Your first step is to determine whether a publication is, in fact, what you need to tell your message. Ask yourself:
- Is there a clear purpose for the piece?
- Can I identify the intended audience?
- Is my message not being carried in any current publication?
If you answer "yes" to all three, then make an appointment with Karen Smallets at 683-3101 for a planning session. In preparation for that meeting you should:
- Complete a publications request form and a "Knowing What You Want" form, both available in fillable PDF format
- If possible, bring sample publications that are similar to what you expect of your finished piece
- Provide a budget figure, including budget code, quantity, delivery location, and date needed
- Include the completed publications request form and the "Knowing What You Want" form with your material.
Telling us you need it "ASAP" does not hasten the project. Projects generally are accepted on a first-come, first-served basis.
If you are revising a project previously done through University Publications, simply drop the job by our office or send it to us via
Since not all publications are alike, the time needed to produce them also varies. A one-color flier may be completed in a few weeks; a full-color brochure may take several months from concept through delivery. Generally, you should allow at least eight weeks for the production of a new publication.
While publications can sometimes be produced more quickly, a "rush" schedule may compromise quality and increase production costs.
The text should be submitted on a 3.5-inch diskette, Zip disk or CD-ROM. In addition to the computer file, provide a hard copy of your document on standard white paper. Using Microsoft Word, WordPerfect or similar word-processing program, type your manuscript using an easy-to-read typeface. It is counterproductive to place your manuscript into PageMaker, Quark or another page-composition format.
In typing your manuscript:
- Use underlines only for material you want set in italic type
- Use tabs to form columns, not the space bar
- Indicate all-caps on hard copy, not on the computer file
- Do not add a carriage return (or "enter") at the end of each line
Your manuscript should be double-checked for accuracy before being submitted to us. Run it through a spell-check program on your computer. Make your corrections on the electronic version, not on the printout, which we use only as a back-up copy. Keep in mind that you are ultimately responsible for providing correct information: spelling of names, accuracy of dates and titles, etc.
You will receive a proof(s) to review. Please proofread carefully, checking against your original copy. Make all corrections and alterations clear and visible directly on the proof. Sign and date your proof, returning by the date indicated to stay on schedule.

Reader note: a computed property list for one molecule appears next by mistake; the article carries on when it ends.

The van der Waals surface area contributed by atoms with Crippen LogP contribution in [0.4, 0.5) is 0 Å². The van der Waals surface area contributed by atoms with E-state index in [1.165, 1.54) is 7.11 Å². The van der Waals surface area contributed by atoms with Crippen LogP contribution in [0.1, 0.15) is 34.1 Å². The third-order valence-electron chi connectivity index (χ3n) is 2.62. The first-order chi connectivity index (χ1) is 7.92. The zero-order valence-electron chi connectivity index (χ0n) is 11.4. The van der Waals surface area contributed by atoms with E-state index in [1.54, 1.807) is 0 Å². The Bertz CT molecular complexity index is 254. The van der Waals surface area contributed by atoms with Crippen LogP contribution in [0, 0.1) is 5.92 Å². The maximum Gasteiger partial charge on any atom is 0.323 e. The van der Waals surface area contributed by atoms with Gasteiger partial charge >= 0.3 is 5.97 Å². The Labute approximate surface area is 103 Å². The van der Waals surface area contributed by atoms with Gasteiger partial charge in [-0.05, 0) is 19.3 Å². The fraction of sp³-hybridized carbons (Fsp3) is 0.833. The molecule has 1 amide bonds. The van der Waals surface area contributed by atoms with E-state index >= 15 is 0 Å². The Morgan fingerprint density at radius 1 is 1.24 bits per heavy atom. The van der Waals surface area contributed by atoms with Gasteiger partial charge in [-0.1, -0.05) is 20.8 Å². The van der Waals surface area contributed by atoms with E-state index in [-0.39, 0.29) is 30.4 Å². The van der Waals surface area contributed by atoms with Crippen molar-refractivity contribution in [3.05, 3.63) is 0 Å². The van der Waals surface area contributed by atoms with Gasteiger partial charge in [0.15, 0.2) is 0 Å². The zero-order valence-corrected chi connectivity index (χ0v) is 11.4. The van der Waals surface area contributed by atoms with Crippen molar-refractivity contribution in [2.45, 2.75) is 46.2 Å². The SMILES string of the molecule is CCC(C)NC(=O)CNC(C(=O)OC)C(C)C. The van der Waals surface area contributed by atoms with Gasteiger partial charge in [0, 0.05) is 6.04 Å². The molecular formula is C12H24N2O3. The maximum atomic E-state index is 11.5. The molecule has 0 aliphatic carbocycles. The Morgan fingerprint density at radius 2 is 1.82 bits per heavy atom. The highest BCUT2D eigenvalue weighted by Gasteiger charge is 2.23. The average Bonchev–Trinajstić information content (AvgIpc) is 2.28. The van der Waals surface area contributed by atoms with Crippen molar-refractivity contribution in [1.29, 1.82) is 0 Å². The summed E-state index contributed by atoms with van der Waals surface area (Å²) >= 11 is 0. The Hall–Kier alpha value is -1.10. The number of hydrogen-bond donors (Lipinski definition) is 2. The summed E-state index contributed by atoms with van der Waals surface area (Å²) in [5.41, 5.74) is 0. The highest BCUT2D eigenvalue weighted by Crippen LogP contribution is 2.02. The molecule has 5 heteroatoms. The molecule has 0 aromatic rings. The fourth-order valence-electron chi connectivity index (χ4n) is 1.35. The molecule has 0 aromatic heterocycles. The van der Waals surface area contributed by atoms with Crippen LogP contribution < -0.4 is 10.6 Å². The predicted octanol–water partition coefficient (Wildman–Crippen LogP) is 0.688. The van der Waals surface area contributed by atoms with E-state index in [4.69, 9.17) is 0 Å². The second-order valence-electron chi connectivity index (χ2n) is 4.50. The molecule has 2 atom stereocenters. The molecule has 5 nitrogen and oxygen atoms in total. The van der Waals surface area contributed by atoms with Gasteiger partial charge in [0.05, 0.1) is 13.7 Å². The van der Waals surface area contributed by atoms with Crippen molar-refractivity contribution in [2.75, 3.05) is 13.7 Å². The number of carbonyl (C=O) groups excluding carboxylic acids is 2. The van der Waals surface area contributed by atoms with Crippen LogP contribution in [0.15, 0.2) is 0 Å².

Once the proofing process is complete and before your job can be printed, we will provide you with information to generate a typed purchase requisition. It requires the "Special Authorization" signature of the director of University Publications.
What Speeds Up a Job?
Good question! In our experience, the jobs that go through the fastest have a few details in common:
- Copy is complete when the job is opened, with no blank spaces to be filled in "at the proof stage." Designers cannot accurately arrange headlines, subheads and photographs/graphic elements when copy length is likely to change.
- All stakeholders and supervisors have already reviewed the copy and given their approval. Sometimes, last-minute surprises-and delays-result when program changes are being planned at the highest level but haven't been widely communicated. You don't want your printed piece to be caught in the middle.
- One or two proofs are sufficient to get the job ready for the printer. If a job requires four proofs (or more!), it generally shows that expectations weren't clear at the beginning or that the client's "homework" wasn't done before getting the Office of Publications involved.
- The blueline is appropriately used as a final checkoff by Publications staff. The cost to make changes rises significantly once a printing company is involved and plates are made of each page of the piece. Changes at this stage add costs to your job, slow down production (it may be taken off the press and another job put in its place) and cancel/ nullify any previous timeline you requested.